Apple’s shared a new shot-on-iPhone short, a martial arts fantasy from internationally renowned Korean film director Park Chan-wook, to celebrate Chinese New Year.
- Apple has commissioned a martial arts video celebrating Chinese New Year
- Earlier, it shared another mini-film to kick off the Year of the Tiger
- These shorts are created by a professional film crew
Shot on iPhone: “Life is But a Dream”
Shot on iPhone, Apple’s long-running advertising campaign, continues with a new martial arts mini-film shared on YouTube to celebrate Chinese New Year.
The 21-minute video was shared on the company’s official channel on YouTube. Created by South Korean film director Park Chan-wook (“Oldboy,” “The Handmaiden,” “Lady Vengeance”), this martial arts fantasy focuses on an undertaker in a small village who awakens the ghost of an ancient swordsman in an abandoned grave.
An undertaker who needs woods to build a coffin for the savior of his village digs up an abandoned grave. But while doing so, he accidentally awakens the ghost of an ancient swordsman. Now the ghost tries to take back his coffin.
The short stars Yoo Hai-jin, Kim Ok-vin and Park Jeong-min, among others. The original soundtrack by Jang Young-gyu is available on Apple Music. In January, the company shared a short film titled “The Comeback,” featuring “out-of-this-world dream,” to mark the Year of the Tiger. Read: How to remotely control your iPhone camera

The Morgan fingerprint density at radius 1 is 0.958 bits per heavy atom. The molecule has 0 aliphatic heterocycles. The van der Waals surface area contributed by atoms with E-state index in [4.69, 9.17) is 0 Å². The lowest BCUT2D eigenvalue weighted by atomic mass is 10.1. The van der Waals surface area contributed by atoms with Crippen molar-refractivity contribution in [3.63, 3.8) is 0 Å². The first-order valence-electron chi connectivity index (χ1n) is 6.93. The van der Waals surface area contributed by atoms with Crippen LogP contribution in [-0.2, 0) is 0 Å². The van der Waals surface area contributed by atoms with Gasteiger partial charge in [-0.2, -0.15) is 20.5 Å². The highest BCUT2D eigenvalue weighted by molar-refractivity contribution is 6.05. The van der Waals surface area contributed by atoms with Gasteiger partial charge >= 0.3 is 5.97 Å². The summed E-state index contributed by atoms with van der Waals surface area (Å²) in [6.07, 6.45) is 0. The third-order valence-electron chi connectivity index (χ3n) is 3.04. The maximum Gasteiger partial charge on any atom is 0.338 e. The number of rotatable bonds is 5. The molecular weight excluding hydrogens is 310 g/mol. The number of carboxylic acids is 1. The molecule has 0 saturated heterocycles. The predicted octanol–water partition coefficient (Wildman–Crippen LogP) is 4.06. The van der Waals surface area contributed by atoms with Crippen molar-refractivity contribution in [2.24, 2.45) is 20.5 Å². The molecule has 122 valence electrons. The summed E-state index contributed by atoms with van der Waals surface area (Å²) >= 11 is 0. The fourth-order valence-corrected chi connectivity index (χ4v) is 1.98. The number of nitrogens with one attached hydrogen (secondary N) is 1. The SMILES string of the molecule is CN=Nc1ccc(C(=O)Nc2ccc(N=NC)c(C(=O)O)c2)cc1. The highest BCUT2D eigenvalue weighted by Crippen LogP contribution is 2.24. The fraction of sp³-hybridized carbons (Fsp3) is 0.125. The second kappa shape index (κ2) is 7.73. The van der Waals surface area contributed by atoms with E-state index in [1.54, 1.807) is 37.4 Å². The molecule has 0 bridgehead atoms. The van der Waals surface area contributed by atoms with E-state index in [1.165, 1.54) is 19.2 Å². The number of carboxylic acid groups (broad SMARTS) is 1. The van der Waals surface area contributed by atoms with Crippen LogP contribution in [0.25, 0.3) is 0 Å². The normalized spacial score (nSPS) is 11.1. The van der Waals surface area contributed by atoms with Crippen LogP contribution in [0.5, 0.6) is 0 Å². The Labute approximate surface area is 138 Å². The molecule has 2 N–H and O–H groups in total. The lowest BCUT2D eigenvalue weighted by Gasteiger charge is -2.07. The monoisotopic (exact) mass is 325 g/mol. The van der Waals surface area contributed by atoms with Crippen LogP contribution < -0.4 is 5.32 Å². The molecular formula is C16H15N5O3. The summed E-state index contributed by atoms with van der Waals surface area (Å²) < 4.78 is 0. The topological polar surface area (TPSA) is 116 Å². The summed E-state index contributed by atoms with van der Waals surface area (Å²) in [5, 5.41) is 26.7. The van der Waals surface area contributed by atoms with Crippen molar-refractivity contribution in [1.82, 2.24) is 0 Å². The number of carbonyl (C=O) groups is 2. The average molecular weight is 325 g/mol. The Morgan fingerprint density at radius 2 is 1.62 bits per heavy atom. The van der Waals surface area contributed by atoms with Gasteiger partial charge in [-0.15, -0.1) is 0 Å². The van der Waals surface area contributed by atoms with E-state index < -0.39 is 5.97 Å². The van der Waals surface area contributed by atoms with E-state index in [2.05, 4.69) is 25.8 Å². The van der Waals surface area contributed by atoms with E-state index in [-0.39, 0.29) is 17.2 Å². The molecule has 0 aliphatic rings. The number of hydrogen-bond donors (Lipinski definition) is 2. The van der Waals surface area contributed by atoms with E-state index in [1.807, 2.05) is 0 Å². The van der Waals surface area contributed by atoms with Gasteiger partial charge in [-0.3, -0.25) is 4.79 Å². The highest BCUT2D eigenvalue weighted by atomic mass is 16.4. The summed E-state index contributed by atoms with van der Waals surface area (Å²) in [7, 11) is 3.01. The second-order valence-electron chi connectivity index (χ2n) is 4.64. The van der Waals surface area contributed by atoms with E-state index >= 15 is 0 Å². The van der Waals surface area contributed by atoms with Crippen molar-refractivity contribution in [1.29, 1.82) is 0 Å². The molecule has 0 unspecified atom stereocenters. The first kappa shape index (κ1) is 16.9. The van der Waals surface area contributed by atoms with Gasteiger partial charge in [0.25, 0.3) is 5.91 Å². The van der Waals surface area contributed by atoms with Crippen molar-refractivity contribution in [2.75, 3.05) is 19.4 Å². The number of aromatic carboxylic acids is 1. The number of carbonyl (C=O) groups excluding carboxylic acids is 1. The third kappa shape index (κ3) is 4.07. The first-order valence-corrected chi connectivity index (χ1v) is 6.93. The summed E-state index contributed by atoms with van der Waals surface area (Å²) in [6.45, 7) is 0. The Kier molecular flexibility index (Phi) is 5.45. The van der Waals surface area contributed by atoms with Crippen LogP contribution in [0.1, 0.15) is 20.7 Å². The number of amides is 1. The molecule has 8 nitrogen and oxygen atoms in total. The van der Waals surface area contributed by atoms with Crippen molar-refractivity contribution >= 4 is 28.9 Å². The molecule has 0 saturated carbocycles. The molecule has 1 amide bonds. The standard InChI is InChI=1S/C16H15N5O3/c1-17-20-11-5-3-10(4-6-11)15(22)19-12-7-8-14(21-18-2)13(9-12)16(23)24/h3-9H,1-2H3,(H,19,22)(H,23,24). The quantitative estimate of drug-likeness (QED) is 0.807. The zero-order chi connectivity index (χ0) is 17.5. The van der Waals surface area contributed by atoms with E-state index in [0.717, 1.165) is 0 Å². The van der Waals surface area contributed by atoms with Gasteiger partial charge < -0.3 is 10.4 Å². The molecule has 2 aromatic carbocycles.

What Apple isn’t telling you about these mini-films
The mini-film was shot with the iPhone 13 Pro cameras. Apple has also shared a making-of footage showing off how the iPhone 13 Pro and iPhone 13 Pro Max cameras were used to capture specific scenes and achieve Park’s visual flair.
With “Life is But a Dream”, internationally renowned film director Park Chan-wook unleashes his dream-like vision with iPhone 13 Pro. Check out how Park and his film crew utilized the awesome power of iPhone 13 Pro to create a visual feast where life and death, a wedding and a funeral, etc. all come clashing together.
Over the years, Apple has commissioned many short films from Hollywood directors, marketing agencies and video professionals that became part of its Shot on iPhone ad campaign. Our only complaint when it comes to those videos is the disclaimer situation.
It’s true Apple doesn’t hide the fact that additional equipment such as gimbals and lighting is often used to film these shorts. But it’s also true that Apple appears to go out of its way to burry the disclaimer in the video’s description where a few people will spot it.
In our view, Apple should be more straightforward about commissioning such shorts from professionals who clearly know their trade inside out and have the equipment to produce results we can only dream about achieving just with an iPhone in our pockets.